In the late 1980s, when I first arrived in Belfast as a young reporter, Sinn Féin were routinely described on the BBC airwaves as “the political wing of the IRA”.
Sinn Féin wasn’t coy about its relationship with the IRA.
If you asked Gerry Adams or Martin McGuinness to denounce an IRA bombing or shooting, they were likely to tell you they didn’t engage in “the politics of condemnation”.
The Sinn Féin newspaper An Phoblacht (Republican News) featured a column entitled War News which proudly detailed the latest IRA ambushes on what it described as British “crown forces”.
The party office on the Falls Road in west Belfast was emblazoned with an iconic mural of Bobby Sands.
If you had told me back then that, 41 years to the day that Bobby Sands died, the voters would be elevating Sinn Féin to the top spot as Northern Ireland’s biggest party, I would have been sceptical, to say the least.
A former Northern Ireland Secretary, Douglas Hurd, once derided Gerry Adams as “Mr 10%” – a sobriquet designed to emphasise that Adams only spoke for a minority of nationalists.
Now Michelle O’Neill is “Ms 29%” – in possession of a quarter of a million first preference votes.
A clear lead over the DUP in Stormont seats, and, potentially, the keys to the Stormont first minister’s office.
How did this transformation happen?
In the 1980s, Bobby Sands pioneered the foray into electoral politics, but in the Irish Republican “ballot box and Armalite rifle” dual strategy, the Armalite remained on top.
But in the 1990s, Gerry Adams persuaded the reluctant militarists in Republican ranks that turning the IRA’s violence off could achieve more in their quest for Irish unity.
The eventual success of Adams’ strategy was undoubtedly hastened by the willingness of the more moderate nationalist SDLP leader John Hume to “sacrifice his party for his country”.
Hume shared his immense influence and access in the USA and Dublin with Adams, in the interest of securing peace. The paramilitary ceasefires and the Good Friday Agreement followed.
Buoyed up by huge domestic and international attention, Gerry Adams and Martin McGuinness transformed their movement into a political force which, in the 2000s, overtook the SDLP as the biggest nationalist party, before 20 years later supplanting the DUP as the biggest party overall.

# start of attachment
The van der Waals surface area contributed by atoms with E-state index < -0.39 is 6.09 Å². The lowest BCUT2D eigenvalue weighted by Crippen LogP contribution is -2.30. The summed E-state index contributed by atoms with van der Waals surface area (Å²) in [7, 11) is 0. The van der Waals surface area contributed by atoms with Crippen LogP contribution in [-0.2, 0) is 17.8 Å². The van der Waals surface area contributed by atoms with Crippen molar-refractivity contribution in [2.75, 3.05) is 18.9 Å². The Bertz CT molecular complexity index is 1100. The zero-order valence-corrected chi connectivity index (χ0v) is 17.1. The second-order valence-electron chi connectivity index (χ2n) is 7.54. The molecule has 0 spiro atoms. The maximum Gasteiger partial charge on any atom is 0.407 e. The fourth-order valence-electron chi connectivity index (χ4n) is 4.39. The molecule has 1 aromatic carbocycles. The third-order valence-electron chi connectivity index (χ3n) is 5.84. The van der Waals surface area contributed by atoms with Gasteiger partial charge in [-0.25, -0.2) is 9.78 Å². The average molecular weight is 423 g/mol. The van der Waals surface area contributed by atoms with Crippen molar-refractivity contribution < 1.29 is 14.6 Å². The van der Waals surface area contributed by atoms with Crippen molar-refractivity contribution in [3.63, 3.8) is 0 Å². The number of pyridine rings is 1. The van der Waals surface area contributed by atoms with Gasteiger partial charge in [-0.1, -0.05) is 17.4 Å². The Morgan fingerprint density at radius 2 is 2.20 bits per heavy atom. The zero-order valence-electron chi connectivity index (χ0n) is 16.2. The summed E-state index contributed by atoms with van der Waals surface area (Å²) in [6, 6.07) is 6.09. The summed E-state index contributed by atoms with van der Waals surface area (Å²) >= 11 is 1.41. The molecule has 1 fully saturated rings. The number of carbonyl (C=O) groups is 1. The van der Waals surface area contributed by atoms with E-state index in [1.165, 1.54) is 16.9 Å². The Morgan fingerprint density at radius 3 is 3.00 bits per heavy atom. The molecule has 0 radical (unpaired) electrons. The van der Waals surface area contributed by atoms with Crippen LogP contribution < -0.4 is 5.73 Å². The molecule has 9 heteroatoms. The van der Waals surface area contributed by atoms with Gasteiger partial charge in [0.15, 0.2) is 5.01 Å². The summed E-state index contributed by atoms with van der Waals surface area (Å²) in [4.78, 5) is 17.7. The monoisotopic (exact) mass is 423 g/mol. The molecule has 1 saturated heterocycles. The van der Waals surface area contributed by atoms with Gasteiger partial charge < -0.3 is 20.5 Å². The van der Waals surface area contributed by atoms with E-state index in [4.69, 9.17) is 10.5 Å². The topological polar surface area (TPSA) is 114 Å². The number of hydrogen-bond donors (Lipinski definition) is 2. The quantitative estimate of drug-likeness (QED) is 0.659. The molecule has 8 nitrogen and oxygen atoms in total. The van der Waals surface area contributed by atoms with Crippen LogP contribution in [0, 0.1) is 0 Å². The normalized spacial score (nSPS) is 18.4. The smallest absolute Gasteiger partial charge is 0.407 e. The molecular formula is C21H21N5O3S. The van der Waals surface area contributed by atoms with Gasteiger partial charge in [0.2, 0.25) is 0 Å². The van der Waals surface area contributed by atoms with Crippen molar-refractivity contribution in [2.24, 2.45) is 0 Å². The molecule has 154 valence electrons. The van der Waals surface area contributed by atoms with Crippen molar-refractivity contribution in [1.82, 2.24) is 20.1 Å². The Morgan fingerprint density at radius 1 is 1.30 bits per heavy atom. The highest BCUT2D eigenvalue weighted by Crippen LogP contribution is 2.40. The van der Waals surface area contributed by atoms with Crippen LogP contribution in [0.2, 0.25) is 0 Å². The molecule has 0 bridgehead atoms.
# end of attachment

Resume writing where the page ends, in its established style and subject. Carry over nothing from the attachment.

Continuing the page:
It is no mean achievement and to pull it off Sinn Féin has drawn on the kind of discipline and organisation which it developed during the Troubles, a keen grasp of the issues on the mind of the growing nationalist community (many too young to have first-hand memories of the bad old days) and a war chest full of cash.
The party is generally left of centre and populist in its approach and has proved able to discern changing attitudes, shifting its ground on issues as diverse as women’s rights, the EU or diplomatic relations with Russia.
Although the party doesn’t hide its commitment to a united Ireland, it won its latest mandate on the back of a deliberately low-key campaign with a soft focus, featuring Michelle O’Neill working out in the gym and promising she would be “a first minister for all”.
Putting one over on the DUP and unionism might have been a large part of the appeal for nationalist voters, but Sinn Féin didn’t have to say it out loud.
The continuing presence of veteran IRA figures within the party’s Stormont ranks emphasises that, while much has changed, the party’s primary motivation remains the same.
What would have surprised my 1980s self even more than Sinn Féin’s current dominance at Stormont is the situation in Dublin, where the party, led by Mary Lou McDonald, is now consistently topping the polls.
It’s not inconceivable to imagine a Sinn Féin Stormont first minister meeting a Sinn Féin taoiseach (Irish prime minister) sometime in 2025, when the next Irish election is due.
Sinn Fein’s goal of uniting Ireland north and south remains some way off.
The current balance at Stormont is roughly 40% nationalist 40% unionist with 20% preferring to steer clear of traditional green orange politics.
Moreover, the latest opinion polls still point to majority support for staying in the UK.
But Sinn Féin’s ascendancy is an important, symbolic, moment and a remarkable example of a movement exchanging the gun for the ballot box and then exceeding all expectations.
Bobby Sands famously said that Irish republicans’ revenge on their enemies would eventually be the “laughter of our children” and 41 years on republicans definitely have something to smile about.